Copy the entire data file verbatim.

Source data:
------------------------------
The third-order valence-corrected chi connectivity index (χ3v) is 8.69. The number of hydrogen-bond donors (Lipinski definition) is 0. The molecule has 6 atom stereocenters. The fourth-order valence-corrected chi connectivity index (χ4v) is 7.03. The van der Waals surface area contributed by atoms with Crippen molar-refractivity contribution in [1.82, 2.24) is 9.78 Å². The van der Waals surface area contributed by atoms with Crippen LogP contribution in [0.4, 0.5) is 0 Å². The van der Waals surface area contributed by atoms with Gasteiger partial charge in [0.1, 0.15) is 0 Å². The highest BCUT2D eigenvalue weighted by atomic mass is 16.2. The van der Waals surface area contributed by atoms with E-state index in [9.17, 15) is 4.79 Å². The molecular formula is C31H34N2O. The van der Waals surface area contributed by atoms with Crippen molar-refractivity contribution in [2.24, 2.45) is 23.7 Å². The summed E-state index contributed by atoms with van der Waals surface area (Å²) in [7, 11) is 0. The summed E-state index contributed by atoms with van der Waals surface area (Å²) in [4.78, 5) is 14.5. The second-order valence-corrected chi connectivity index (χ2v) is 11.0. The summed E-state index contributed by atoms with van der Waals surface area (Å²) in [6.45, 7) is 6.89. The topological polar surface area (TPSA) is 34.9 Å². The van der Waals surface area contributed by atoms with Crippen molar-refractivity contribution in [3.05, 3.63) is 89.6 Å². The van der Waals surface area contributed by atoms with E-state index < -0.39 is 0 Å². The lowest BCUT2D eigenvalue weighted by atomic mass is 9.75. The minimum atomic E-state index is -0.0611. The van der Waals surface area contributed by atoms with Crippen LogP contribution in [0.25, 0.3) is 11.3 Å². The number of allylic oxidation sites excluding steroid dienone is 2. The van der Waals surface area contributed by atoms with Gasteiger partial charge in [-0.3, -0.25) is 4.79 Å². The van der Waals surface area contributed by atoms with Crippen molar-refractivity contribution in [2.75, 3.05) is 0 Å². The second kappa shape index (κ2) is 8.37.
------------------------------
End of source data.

The third-order valence-corrected chi connectivity index (χ3v) is 8.69. The number of hydrogen-bond donors (Lipinski definition) is 0. The molecule has 6 atom stereocenters. The fourth-order valence-corrected chi connectivity index (χ4v) is 7.03. The van der Waals surface area contributed by atoms with Crippen molar-refractivity contribution in [1.82, 2.24) is 9.78 Å². The van der Waals surface area contributed by atoms with Crippen LogP contribution in [0.4, 0.5) is 0 Å². The van der Waals surface area contributed by atoms with Gasteiger partial charge in [0.1, 0.15) is 0 Å². The highest BCUT2D eigenvalue weighted by atomic mass is 16.2. The van der Waals surface area contributed by atoms with E-state index in [9.17, 15) is 4.79 Å². The molecular formula is C31H34N2O. The van der Waals surface area contributed by atoms with Crippen molar-refractivity contribution in [2.24, 2.45) is 23.7 Å². The summed E-state index contributed by atoms with van der Waals surface area (Å²) in [7, 11) is 0. The summed E-state index contributed by atoms with van der Waals surface area (Å²) in [4.78, 5) is 14.5. The second-order valence-corrected chi connectivity index (χ2v) is 11.0. The summed E-state index contributed by atoms with van der Waals surface area (Å²) in [6.45, 7) is 6.89. The topological polar surface area (TPSA) is 34.9 Å². The van der Waals surface area contributed by atoms with Crippen molar-refractivity contribution in [3.05, 3.63) is 89.6 Å². The van der Waals surface area contributed by atoms with E-state index < -0.39 is 0 Å². The lowest BCUT2D eigenvalue weighted by atomic mass is 9.75. The minimum atomic E-state index is -0.0611. The van der Waals surface area contributed by atoms with Crippen LogP contribution in [0.25, 0.3) is 11.3 Å². The number of allylic oxidation sites excluding steroid dienone is 2. The van der Waals surface area contributed by atoms with Gasteiger partial charge in [-0.3, -0.25) is 4.79 Å². The van der Waals surface area contributed by atoms with Crippen molar-refractivity contribution in [2.75, 3.05) is 0 Å². The second kappa shape index (κ2) is 8.37.